I’ve not read widely, but I’ve read deeply. There are sentences that are burned into my heart and mind, that occasionally float to the surface from the depths of my consciousness, that glow fiery orange in the dark.
Sometimes I read and I’m bored. Sometimes I flip the last page of a book, and I know that I will never be the same again. Sometimes I read and it makes me laugh, and other times I read through a thick film of tears.
I’ve tried to read people, and I’ve often drawn a blank. I’ve rolled over in bed and been jolted by the bitter sense that the person beside me was no one I really knew, after all. Sometimes being with someone is like being caught with a page turner, a masterpiece that keeps you reading through the night. Sometimes the summary oversells the story. Sometimes you read till the middle and you want to know how it ends, but you just can’t go on. Regardless of the genre, the ending is usually the same—you flip the last page, and you know you’ll never be quite the same.
I have books, and I have people. I never really own either of them—they both own me. Sometimes I get to write, too, and then I establish a middle ground of sorts. I crawl as far as I can through the tunnels of a heart, and right where I can’t squeeze any further, I carve my name on the walls. Small but permanent, so I float occasionally to the surface, so I throb like fire in the dark.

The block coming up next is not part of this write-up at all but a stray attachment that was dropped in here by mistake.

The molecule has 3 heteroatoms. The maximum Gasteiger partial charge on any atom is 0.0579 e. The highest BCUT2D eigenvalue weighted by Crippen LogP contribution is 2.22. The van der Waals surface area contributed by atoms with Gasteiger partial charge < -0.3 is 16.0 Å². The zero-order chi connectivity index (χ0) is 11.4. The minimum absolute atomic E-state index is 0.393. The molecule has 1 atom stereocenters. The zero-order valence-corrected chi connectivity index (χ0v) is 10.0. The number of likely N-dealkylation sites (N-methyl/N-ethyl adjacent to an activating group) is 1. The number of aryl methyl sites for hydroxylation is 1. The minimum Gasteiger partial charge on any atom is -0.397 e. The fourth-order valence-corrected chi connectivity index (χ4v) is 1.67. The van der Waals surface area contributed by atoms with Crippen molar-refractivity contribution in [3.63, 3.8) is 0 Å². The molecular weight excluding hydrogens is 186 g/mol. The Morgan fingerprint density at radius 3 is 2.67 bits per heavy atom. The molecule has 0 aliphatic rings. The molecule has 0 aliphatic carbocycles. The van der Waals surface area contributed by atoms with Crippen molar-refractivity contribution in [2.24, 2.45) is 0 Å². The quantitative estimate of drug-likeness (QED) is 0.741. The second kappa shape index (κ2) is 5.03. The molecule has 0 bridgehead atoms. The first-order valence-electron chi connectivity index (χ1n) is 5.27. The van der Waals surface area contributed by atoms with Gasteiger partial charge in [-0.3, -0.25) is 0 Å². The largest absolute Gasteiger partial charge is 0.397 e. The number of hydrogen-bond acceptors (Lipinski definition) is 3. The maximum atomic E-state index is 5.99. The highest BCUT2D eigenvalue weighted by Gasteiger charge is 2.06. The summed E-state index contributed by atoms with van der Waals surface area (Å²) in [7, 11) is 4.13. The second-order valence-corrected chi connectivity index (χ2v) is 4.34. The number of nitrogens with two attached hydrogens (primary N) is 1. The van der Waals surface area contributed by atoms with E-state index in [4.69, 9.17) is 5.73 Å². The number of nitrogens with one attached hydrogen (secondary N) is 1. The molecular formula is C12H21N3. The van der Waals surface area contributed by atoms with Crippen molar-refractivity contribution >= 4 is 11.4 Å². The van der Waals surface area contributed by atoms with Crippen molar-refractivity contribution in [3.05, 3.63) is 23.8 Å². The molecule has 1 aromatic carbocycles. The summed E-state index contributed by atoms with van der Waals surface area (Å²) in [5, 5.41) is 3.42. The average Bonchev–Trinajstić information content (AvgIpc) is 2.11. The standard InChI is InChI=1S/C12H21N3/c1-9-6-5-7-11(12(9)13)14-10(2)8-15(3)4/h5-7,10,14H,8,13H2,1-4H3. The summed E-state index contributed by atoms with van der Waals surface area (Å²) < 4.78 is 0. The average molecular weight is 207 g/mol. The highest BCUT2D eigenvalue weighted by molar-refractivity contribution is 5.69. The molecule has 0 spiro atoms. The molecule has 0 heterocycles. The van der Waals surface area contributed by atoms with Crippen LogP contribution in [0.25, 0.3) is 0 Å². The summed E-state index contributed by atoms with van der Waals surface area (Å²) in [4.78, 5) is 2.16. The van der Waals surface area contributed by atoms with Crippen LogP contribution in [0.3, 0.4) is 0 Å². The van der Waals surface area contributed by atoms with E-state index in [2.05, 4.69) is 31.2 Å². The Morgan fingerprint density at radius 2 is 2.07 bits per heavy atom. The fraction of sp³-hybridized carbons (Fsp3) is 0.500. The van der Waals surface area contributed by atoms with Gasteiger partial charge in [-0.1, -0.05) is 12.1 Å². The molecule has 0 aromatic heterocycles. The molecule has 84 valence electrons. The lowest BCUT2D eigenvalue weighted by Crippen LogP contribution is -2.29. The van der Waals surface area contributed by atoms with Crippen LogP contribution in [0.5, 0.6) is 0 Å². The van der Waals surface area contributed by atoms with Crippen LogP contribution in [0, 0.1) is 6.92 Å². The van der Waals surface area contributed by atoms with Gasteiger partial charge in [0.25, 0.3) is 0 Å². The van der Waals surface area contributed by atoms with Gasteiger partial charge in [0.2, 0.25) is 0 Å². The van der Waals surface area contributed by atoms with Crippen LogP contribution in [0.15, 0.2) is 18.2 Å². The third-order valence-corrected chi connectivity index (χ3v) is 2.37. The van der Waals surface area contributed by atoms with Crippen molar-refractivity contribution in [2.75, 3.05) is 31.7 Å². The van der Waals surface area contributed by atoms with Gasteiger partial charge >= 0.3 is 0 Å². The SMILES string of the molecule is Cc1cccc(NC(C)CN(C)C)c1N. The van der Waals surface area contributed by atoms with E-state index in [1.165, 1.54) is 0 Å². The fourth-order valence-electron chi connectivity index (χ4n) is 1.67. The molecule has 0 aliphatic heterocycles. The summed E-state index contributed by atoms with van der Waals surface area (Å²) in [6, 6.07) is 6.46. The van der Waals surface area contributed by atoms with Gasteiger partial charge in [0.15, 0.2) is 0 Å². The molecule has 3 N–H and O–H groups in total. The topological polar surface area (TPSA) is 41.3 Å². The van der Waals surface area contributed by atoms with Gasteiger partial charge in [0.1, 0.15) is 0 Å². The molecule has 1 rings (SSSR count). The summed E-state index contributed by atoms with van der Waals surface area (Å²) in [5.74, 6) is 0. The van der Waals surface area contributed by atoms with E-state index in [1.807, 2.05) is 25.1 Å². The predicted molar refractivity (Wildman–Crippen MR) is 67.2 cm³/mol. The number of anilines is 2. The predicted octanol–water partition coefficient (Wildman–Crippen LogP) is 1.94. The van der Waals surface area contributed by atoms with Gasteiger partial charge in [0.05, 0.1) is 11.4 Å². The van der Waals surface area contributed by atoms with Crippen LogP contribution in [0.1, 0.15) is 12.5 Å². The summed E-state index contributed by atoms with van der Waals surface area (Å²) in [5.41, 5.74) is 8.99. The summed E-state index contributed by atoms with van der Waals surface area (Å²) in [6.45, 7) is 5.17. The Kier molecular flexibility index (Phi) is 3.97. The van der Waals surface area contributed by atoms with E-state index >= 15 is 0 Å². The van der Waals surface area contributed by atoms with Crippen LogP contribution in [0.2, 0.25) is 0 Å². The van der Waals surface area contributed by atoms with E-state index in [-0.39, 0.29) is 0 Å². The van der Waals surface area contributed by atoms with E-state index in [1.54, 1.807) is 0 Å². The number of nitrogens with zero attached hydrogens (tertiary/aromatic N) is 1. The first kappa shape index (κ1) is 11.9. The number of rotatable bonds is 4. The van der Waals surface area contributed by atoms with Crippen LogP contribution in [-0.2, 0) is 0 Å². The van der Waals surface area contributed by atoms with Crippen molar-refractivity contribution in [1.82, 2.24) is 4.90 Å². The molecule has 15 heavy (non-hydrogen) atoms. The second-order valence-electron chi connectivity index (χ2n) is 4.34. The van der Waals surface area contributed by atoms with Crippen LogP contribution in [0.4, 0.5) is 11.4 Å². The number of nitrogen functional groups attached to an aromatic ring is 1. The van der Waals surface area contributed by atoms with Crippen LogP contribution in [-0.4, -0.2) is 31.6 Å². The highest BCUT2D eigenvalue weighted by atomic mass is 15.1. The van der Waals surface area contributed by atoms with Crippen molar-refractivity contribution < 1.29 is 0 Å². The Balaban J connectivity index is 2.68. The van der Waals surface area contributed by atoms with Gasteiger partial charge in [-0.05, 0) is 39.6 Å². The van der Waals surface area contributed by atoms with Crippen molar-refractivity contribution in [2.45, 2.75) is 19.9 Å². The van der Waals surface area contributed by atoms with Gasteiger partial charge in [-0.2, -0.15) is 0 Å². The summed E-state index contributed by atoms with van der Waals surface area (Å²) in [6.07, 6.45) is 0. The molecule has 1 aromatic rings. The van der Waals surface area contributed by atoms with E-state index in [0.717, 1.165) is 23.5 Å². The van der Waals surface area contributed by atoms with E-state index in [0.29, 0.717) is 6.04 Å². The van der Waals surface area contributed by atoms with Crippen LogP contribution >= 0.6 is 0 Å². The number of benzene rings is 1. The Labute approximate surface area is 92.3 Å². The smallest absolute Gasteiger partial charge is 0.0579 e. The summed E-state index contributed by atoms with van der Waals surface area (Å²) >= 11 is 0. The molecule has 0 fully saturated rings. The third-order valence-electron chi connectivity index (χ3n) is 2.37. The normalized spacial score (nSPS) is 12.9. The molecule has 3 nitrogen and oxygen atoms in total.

And so the cursor continues to blink, and I continue to flip the pages, on and on in the tireless pursuit of a story, on and on till the words and the breath die out.
You can read Heather’s first post with us, ‘Inheritance,’ here.
Heather Teo is an aspiring Singaporean writer. She studied Fine Art & History of Art at Goldsmiths College, London, and absolutely loved every minute of it. She is interested in psychologies of home and interior spaces, and explores these themes through evocative objects, relics of existences, and moments of intimacy in everyday life. Her short story ‘Gently Burns the Crescent Moon’ was published this year in ‘In This Desert, There Were Seeds’, an anthology by Ethos Books and Margaret River Press. She has also composed the screenplay for an animated short film titled ‘Danger Pain Harm’ (2019). Besides writing, Heather enjoys dabbling in film photography, and was the director of ‘Old of Things’ (2017), a documentary short film and the winner of the 2017 Heritage Short Film Competition in Singapore. Heather currently teaches art in Singapore. She spends nights typing stories, and weekends exploring with her camera.